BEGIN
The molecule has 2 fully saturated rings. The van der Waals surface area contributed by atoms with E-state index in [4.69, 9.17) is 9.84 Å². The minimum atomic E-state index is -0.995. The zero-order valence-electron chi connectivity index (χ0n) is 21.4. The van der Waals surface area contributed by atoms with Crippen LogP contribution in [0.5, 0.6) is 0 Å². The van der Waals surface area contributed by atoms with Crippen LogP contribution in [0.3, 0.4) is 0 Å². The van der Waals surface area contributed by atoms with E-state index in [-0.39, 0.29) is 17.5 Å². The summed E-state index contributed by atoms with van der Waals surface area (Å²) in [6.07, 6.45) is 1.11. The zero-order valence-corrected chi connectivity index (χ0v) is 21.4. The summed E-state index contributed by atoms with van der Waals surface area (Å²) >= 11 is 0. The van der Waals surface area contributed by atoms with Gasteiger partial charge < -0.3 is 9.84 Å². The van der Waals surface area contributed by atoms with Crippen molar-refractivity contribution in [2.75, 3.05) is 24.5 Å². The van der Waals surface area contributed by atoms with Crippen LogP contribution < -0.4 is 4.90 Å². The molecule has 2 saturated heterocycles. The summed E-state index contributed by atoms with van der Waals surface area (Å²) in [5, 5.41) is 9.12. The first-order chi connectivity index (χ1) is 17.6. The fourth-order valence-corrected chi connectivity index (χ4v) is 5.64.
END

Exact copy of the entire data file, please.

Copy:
The molecule has 2 fully saturated rings. The van der Waals surface area contributed by atoms with E-state index in [4.69, 9.17) is 9.84 Å². The minimum atomic E-state index is -0.995. The zero-order valence-electron chi connectivity index (χ0n) is 21.4. The van der Waals surface area contributed by atoms with Crippen LogP contribution in [0.5, 0.6) is 0 Å². The van der Waals surface area contributed by atoms with Crippen LogP contribution in [0.3, 0.4) is 0 Å². The van der Waals surface area contributed by atoms with E-state index in [-0.39, 0.29) is 17.5 Å². The summed E-state index contributed by atoms with van der Waals surface area (Å²) in [6.07, 6.45) is 1.11. The zero-order valence-corrected chi connectivity index (χ0v) is 21.4. The summed E-state index contributed by atoms with van der Waals surface area (Å²) >= 11 is 0. The van der Waals surface area contributed by atoms with Gasteiger partial charge < -0.3 is 9.84 Å². The van der Waals surface area contributed by atoms with Crippen molar-refractivity contribution in [2.75, 3.05) is 24.5 Å². The van der Waals surface area contributed by atoms with Crippen LogP contribution < -0.4 is 4.90 Å². The molecule has 2 saturated heterocycles. The summed E-state index contributed by atoms with van der Waals surface area (Å²) in [5, 5.41) is 9.12. The first-order chi connectivity index (χ1) is 17.6. The fourth-order valence-corrected chi connectivity index (χ4v) is 5.64.